Things to Do This Weekend | LA Weekend Events Roundup

Weekend Roundup

Find the best Los Angeles things to do for the weekend of 3.2.12

Mar. 2-14. Celebrate the small screen at the 29th annual event, taking place at the Saban Theatre in Beverly Hills. Screenings and panel discussions with the casts and creative teams of hit shows such as Modern Family, New Girl and Mad Men offer fans a chance to hear from their TV heroes. All panels at 7 pm except for Revenge and Once Upon a Time (1 pm). $15–$75. Saban Theatre, 8440 Wilshire Blvd., Beverly Hills, 310.786.1010.


Griffith Observatory All Space ConsideredAll Space Considered
Mar. 2. Los Angeles astronomical beacon, the Griffith Observatory offers a public lecture where you can get news on developments in astronomy, space science and space exploration; see beautiful astronomical images, learn about wind and water on Mars and get your March sky report. Seating is first-come, first-served, up to the capacity of the theater, we recommend arriving between 6:45-7 p.m. (at the latest). 7:30 p.m. Free. Griffith Observatory, Leonard Nimoy Event Horizon Theater, 2800 East Observatory Rd., 213.473.0800.


The Florence Broadhurst TourThe Florence Broadhurst Tour
Mar. 2. Evoking the spirit of iconic musical legends (think Blondie and the Supremes), The Florence Broadhurst Tour—a Kate Spade New York pop-up shop on a tour bus outfitted in Florence Broadurst’s japanese floral—stops at The Grove. Browse the Kate Spade spring collection on the bus, and stick around to see indie-pop band the Vivian Girls perform in concert at 7 p.m. The Lawn at The Grove, 189 The Grove Drive, L.A., 323.900.8080.


Westside ConnectionsWestside Connections
Mar. 1. Explore the connections between chamber music and food during the Los Angeles Chamber Orchestra’s Westside Connections. Opening the series is acclaimed author, cook, journalist and food blogger Michael Ruhlman along with the music of Rossini, Puccini, Falla and Paul Schoenfield. Join Ruhlman as he discuss the food-themed music as well as the talent, techniques and artistic expression involved in gastronomy. Each evening includes an opportunity for audience questions. Subsequent installments of the series feature Pulitzer Prize-winning restaurant critic, Jonathan Gold on Mar. 22, and Susan Feniger, chef, restaurateur, cookbook author, radio and TV personality on Apr. 5. 7:30 p.m. $45 per concert; $120 3-concert subscription. Broad Stage, 1310 11th Street, Santa Monica, 213 622 7001 x1.


Cirque du Soleil’s OvoCirque du Soleil’s Ovo
Through Mar. 25. A blue-and-yellow “grand chapiteau” adjacent to Santa Monica Pier hosts Ovo. Meaning “egg” in Portuguese, Ovo delves into the insect ecosystem with 55 performers and a riot of colorful, evocative costumes. The main act, a trapeze stunt, features six “flyers,” and the finale features “20 artists running, jumping and leaping up against a 24-foot vertical wall.” Santa Monica Pier, 200 Santa Monica Pier, Santa Monica.


swan-lakeMUSIC + DANCE
Swan Lake
Mar. 3-4. Thanks in no small part to the film Black Swan, Tchaikovsky’s classic ballet Swan Lake is cool again, and Los Angeles Ballet is one of the companies bringing it back to the stage. New principal dancer Allynne Noelle, formerly a soloist for the Miami City Ballet, is among the dancers featured in the L.A. Ballet premiere of Swan Lake, the tale of a swan queen, a prince, an evil spell and an eternal love. It features choreography from artistic directors Thordal Christensen and Colleen Neary. Performances take place March 3–4 at UCLA’s Royce Hall; March 10 at the Redondo Beach Performing Arts Center; March 17 at the Alex Theatre in Glendale; March 24 at Carpenter Performing Arts Center in Long Beach; and March 31 at the Valley Performing Arts Center at California State University, Northridge.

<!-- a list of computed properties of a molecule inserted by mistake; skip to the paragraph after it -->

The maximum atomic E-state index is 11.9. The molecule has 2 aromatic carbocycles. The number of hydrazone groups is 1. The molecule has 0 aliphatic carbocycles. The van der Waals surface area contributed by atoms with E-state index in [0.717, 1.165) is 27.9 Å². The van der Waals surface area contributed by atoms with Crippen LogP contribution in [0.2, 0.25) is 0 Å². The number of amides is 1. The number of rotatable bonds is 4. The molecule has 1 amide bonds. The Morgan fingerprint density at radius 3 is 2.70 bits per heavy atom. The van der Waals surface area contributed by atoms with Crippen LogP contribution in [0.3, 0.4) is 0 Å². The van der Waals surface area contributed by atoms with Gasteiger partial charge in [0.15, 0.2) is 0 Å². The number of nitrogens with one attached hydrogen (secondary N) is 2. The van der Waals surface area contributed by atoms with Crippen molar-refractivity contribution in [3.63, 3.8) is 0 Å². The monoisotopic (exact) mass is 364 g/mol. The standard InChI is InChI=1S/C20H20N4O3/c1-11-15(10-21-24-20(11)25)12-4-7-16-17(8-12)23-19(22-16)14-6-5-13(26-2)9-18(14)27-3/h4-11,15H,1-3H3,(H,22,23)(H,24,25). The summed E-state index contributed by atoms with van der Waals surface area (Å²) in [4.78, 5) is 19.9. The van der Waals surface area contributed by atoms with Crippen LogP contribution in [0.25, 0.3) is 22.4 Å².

!!! (Chk Chk Chk)!!! (Chk Chk Chk)
Mar. 1. !!! (Chk Chk Chk), the band best known for its high-energy live performances, which wowed crowds at last year’s Bonnaroo, Coachella, Outside Lands, hits the Echoplex for a rare intimate performance that features some of their new tracks. Don’t miss singer Nic Offer’s onstage dancing antics, which can charm even the most jaded of concert-goers, getting everyone to dance to the tunes as maniacally as he does. 1154 Glendale Blvd., L.A., 213.413.8200.


Simon BoccanegraOPERA
Simon Boccanegra: Meet the Artists
Mar. 1, 4. Meet the cast of Simon Boccanegra following the Mar. 1, performance. Plácido Domingo, Maestro James Conlon, Ana Maria Martinez and more, will be at a reception—open to all ticket holders—in the Oval Bar area of the Dorothy Chandler Pavilion. Giuseppe Verdi’s Simon Boccanegra has long fascinated Plácido Domingo, who has often performed its tenor role of Gabriele Adorno. He now performs the role for his “home” company in the work’s L.A. Opera premiere. James Conlon conducts; Elijah Moshinsky directs. Soprano Ana María Martínez, last here for La Bohème in 2004, returns as Boccanegra’s long-lost daughter, Amelia, and bass Vitalij Kowaljow, in his second appearance this season, returns as Fiesco. Italian tenor Stefano Secco makes his company debut as Gabriele, and Italian baritone Paolo Gavanelli returns as Paolo Albiani. Dorothy Chandler Pavilion, 135 N. Grand Ave., downtown, 213.972.7211.


albert-herringAlbert Herring
Mar. 3, 8, 11, 14, 17. It’s spring in a bucolic English country village; time to choose a May Queen from the lovely local maidens. But the only virgin to be found is Albert Herring, a meek mama’s boy who reluctantly becomes Loxford’s first May King. After his friends surreptitiously ply him with liquid courage at the coronation ceremony, Albert discovers the nerve to assert himself for the first time in his life. Tenor charmer Alek Shrader will make his LA Opera debut in the title role. Albert Herring is the second in a series of operas celebrating the upcoming centenary of the legendary English-language composer, Benjamin Britten. LA Opera, Dorothy Chandler Pavilion, 135 N. Grand Ave., downtown, 213.972.7211.


Through Mar. 4. Winner of the 2005 Tony Award for Best Musical, Monty Python’s Spamalot, the musical comedy sensation, tells the tale of King Arthur and his Knights of the Round Table as they embark on their quest for the Holy Grail. Pantages Theatre, 6233 Hollywood Blvd., L.A., 800.982.2787.